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Go ahead for major new indoor arena

Go ahead for major new indoor arena

The Auckland City Council tonight approved plans for a 12,000-seat, $80 million, downtown indoor arena for sports and entertainment.

The council will invest $66.4 million in the arena and a private company, which will contribute $11 million. The balance of about $2.5 million will come from interest earned on funds that are to be invested when the deal is signed.

Construction is expected to start in June at the Quay Park site, next to Auckland’s former railway station – and the arena open by the end of 2005.

The council’s decision was to proceed to the final step, the signing of the development agreement with Quay Park Arena Management Limited.

Mr Milne says the decision means the city will get a unique national facility.

“The arena will generate economic benefits, enhance Auckland’s reputation as place to live and visit, and will reinforce Auckland as the cultural capital of New Zealand.

“Because of its flexibility it will be available to every Aucklander.”

Tonight’s decision culminates eight years of careful planning.

“The concept has been tested and supported by three successive councils as well as by extensive public consultation.

“We are satisfied that due diligence has been completed – the arena is wanted, needed and will be a landmark building that Aucklanders can be proud of.

“It will be provided at little risk to ratepayers, and we have a private sector partner with the expertise and experience to make a go of it. It is cause for great celebration.”

The arena deal is New Zealand’s first major public private partnership for a public facility. Under the partnership, called a BOOT (Build, Own, Operate, Transfer) arrangement, the council will jointly fund the development of the arena.

Quay Park Arena Management will be responsible and carry the risks for building, operating and maintaining the arena for the next 40 years.

Ownership of the arena, which must be in good working order at all times, will then transfer to the council at no further cost to the council.

“We believe that the BOOT is the most cost effective way to provide the city with a world-class arena at minimal risk to ratepayers,” says Mr Milne.

“It recognises that the council does not have the experience and expertise to run such facilities, and allocates the risks to the party best placed to manage them.

“It means, in effect, that the council is contracting out of the risks associated with a business that is, by its nature, cyclical. We have transferred the cost of depreciation and maintenance to the private sector while enhancing Auckland as a place to live.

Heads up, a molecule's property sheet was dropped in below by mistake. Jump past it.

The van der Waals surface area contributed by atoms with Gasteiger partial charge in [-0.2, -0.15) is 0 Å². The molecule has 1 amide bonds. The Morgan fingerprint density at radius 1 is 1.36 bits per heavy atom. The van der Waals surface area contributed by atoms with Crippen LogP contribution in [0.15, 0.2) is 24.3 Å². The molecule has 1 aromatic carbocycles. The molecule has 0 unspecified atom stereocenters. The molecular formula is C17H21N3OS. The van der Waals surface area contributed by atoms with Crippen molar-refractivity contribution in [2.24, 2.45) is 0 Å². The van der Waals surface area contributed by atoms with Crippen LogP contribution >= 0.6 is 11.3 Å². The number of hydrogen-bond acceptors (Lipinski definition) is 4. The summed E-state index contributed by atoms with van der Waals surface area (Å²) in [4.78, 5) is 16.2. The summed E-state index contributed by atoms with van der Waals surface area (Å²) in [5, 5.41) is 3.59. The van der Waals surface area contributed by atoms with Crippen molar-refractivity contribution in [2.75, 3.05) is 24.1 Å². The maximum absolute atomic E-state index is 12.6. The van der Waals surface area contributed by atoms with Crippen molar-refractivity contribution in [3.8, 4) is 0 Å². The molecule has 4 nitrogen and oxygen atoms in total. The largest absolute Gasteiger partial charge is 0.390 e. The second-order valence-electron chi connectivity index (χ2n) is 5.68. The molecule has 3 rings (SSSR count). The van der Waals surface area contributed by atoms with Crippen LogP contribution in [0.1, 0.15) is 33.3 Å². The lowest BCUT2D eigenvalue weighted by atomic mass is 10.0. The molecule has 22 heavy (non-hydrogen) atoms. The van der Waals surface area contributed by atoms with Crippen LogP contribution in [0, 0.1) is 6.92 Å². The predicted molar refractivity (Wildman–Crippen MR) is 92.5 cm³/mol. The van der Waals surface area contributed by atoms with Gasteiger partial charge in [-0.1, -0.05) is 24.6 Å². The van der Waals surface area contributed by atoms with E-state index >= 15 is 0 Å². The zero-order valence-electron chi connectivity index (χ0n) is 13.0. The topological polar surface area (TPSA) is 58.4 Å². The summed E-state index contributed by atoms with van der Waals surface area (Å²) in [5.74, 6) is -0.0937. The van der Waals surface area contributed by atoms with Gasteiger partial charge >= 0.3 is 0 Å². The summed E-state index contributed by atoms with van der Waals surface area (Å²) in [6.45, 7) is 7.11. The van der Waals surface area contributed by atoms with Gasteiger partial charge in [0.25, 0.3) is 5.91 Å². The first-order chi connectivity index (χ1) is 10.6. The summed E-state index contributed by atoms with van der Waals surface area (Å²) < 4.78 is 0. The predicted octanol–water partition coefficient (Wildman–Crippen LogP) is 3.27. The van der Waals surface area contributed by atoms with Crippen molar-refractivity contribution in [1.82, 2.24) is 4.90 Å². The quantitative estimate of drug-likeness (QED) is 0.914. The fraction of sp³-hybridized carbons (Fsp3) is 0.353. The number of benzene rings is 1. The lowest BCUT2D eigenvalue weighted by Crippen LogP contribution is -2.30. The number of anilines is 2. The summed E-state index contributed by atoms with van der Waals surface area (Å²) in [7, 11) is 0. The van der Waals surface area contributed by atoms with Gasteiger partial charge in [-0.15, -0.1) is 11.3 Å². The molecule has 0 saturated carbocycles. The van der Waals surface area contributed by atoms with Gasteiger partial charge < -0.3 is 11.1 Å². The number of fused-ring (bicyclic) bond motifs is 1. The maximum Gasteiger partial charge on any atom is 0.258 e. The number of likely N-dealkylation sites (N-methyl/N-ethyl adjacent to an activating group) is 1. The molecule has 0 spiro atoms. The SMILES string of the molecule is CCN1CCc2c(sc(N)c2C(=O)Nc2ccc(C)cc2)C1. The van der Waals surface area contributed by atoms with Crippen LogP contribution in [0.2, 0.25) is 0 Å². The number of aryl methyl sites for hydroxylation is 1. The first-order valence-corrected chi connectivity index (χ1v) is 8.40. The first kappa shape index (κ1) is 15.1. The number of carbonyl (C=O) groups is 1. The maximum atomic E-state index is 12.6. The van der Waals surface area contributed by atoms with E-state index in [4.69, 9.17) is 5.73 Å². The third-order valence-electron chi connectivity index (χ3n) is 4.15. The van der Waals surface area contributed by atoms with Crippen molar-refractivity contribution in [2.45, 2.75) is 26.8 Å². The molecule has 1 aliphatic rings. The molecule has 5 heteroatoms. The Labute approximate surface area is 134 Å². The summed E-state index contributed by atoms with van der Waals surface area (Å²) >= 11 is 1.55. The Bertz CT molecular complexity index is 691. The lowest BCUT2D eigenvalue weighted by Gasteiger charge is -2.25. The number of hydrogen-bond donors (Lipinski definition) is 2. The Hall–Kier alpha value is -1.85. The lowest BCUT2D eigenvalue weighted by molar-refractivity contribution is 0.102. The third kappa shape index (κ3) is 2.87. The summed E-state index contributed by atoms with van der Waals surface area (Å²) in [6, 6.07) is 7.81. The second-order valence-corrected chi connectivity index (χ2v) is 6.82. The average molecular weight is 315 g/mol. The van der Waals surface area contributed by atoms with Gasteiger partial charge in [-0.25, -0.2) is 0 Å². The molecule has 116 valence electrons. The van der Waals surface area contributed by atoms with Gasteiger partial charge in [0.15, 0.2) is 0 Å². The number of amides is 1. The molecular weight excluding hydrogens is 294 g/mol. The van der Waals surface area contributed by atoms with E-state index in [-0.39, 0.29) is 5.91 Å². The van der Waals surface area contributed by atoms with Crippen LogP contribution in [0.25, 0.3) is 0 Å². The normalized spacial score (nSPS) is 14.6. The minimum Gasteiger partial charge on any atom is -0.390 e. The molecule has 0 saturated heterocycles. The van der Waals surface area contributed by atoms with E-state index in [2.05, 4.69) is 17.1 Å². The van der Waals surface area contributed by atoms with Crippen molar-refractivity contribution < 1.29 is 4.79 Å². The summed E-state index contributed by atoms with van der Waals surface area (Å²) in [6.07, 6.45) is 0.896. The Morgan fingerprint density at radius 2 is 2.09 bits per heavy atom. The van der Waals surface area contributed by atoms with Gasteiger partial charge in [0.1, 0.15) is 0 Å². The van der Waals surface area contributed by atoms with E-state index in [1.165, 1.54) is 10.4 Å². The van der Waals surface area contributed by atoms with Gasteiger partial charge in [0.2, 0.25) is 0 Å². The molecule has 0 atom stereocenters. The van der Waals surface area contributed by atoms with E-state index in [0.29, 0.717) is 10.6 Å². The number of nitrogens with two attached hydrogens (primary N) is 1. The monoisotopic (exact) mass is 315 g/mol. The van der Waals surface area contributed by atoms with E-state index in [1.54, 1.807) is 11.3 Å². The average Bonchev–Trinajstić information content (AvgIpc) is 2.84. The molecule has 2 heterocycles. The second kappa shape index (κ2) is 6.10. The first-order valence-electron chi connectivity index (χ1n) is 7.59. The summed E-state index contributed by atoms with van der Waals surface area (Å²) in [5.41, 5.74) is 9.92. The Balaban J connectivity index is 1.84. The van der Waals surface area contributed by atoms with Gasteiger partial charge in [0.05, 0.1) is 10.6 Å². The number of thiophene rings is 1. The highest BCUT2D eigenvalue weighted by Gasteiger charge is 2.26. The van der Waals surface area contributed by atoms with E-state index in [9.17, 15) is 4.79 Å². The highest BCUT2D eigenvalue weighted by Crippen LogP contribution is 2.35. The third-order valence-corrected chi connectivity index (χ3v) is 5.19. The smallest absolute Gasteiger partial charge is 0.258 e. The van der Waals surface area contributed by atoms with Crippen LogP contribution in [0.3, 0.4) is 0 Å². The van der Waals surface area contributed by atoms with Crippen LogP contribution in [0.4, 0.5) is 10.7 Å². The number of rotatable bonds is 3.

“It is a great deal for Auckland.” Quay Park Arena Management is owned by the Sydney-based company Jacobsen Arena Management (JVM) and Miami-based venue manager and promoter Jack Utsick Presents.

The council has been negotiating with a consortium led by Jacobsen Venue Management (JVM) over the detail of a development agreement since last December. The company also operates the Sydney Entertainment Centre, Capitol Theatre and the Brisbane Convention and Exhibition Centre.

Other members of the JVM-led consortium are Bovis Lendlease, who will project manage the development, and Auckland-based Mainzeal Construction, which will be contracted by Quay Park Arena Management to design and build the arena.

Mr Milne says the council’s funding of $66.5 million is an increase of $8.5 million over the $58 million it had earlier agreed to. Under the Guaranteed Maximum Price contract being negotiated with Mainzeal, 100 per cent of any savings made on construction will be returned to the council.

During the 40-year BOOT, the council will reimburse rates on the arena at a rate of 100 per cent for the first 15 years, 50 per cent for the second 15 years, and 25 per cent in the final 10 years.

On the other side of the ledger, Quay Park Arena Management will pay the council 20 cents per ticket sold, to go into a fund for community events, and royalties from arena profits once they reach a specified level.

Mr Milne says that while the council is not happy with the increased cost of the arena, it accepts that the price is sharp and would only have keep rising if a decision had been further delayed. “As the construction costs were finalised in the past days, it became evident that additional funding would be needed to ensure we did not jeopardise the quality of the building or its future success.”

Neighbouring councils, the Auckland Regional Council and central Government had been unsuccessfully approached for funding.

Mr Milne says that the arena will bring more, and more varied, events than Auckland has ever seen.

“It will be a venue where we might watch the Silver Ferns or Tall Blacks in action on a Saturday night, enjoy Elton John in concert on a Wednesday and attend a schools’ musical extravaganza on Friday. “With events like these, Aucklanders will get the same excitement we experienced during the America’s Cup – but on an ongoing basis.”

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